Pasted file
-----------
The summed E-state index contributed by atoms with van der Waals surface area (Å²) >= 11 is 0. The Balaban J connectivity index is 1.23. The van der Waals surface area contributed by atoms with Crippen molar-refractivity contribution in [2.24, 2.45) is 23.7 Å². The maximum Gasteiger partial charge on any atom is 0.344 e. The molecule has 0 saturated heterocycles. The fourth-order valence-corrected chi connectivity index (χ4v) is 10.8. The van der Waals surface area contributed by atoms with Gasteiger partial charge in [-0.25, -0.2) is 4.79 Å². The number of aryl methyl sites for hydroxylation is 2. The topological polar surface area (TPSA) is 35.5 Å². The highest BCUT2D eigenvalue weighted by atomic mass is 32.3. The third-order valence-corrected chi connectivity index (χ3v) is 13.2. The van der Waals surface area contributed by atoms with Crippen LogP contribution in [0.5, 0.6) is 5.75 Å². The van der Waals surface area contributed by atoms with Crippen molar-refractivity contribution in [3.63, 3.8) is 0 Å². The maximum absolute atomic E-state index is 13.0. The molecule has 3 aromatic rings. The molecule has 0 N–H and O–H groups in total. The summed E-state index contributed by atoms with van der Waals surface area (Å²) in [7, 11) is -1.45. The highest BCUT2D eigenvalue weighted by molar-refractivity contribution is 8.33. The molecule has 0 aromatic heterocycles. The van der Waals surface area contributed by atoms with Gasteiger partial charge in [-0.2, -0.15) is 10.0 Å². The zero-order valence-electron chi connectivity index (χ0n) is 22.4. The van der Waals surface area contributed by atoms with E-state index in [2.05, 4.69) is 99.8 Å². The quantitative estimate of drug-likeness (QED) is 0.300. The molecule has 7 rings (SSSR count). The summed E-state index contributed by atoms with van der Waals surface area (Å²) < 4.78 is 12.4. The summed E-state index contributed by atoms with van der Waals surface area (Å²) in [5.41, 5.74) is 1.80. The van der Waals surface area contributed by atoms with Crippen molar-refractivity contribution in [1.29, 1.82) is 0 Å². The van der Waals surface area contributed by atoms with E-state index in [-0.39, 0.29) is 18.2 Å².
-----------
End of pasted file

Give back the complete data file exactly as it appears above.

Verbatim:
The summed E-state index contributed by atoms with van der Waals surface area (Å²) >= 11 is 0. The Balaban J connectivity index is 1.23. The van der Waals surface area contributed by atoms with Crippen molar-refractivity contribution in [2.24, 2.45) is 23.7 Å². The maximum Gasteiger partial charge on any atom is 0.344 e. The molecule has 0 saturated heterocycles. The fourth-order valence-corrected chi connectivity index (χ4v) is 10.8. The van der Waals surface area contributed by atoms with Gasteiger partial charge in [-0.25, -0.2) is 4.79 Å². The number of aryl methyl sites for hydroxylation is 2. The topological polar surface area (TPSA) is 35.5 Å². The highest BCUT2D eigenvalue weighted by atomic mass is 32.3. The third-order valence-corrected chi connectivity index (χ3v) is 13.2. The van der Waals surface area contributed by atoms with Crippen LogP contribution in [0.5, 0.6) is 5.75 Å². The van der Waals surface area contributed by atoms with Crippen molar-refractivity contribution in [3.63, 3.8) is 0 Å². The maximum absolute atomic E-state index is 13.0. The molecule has 3 aromatic rings. The molecule has 0 N–H and O–H groups in total. The summed E-state index contributed by atoms with van der Waals surface area (Å²) in [7, 11) is -1.45. The highest BCUT2D eigenvalue weighted by molar-refractivity contribution is 8.33. The molecule has 0 aromatic heterocycles. The van der Waals surface area contributed by atoms with Gasteiger partial charge in [-0.2, -0.15) is 10.0 Å². The zero-order valence-electron chi connectivity index (χ0n) is 22.4. The van der Waals surface area contributed by atoms with E-state index in [2.05, 4.69) is 99.8 Å². The quantitative estimate of drug-likeness (QED) is 0.300. The molecule has 7 rings (SSSR count). The summed E-state index contributed by atoms with van der Waals surface area (Å²) < 4.78 is 12.4. The summed E-state index contributed by atoms with van der Waals surface area (Å²) in [5.41, 5.74) is 1.80. The van der Waals surface area contributed by atoms with Crippen molar-refractivity contribution in [1.29, 1.82) is 0 Å². The van der Waals surface area contributed by atoms with E-state index in [-0.39, 0.29) is 18.2 Å².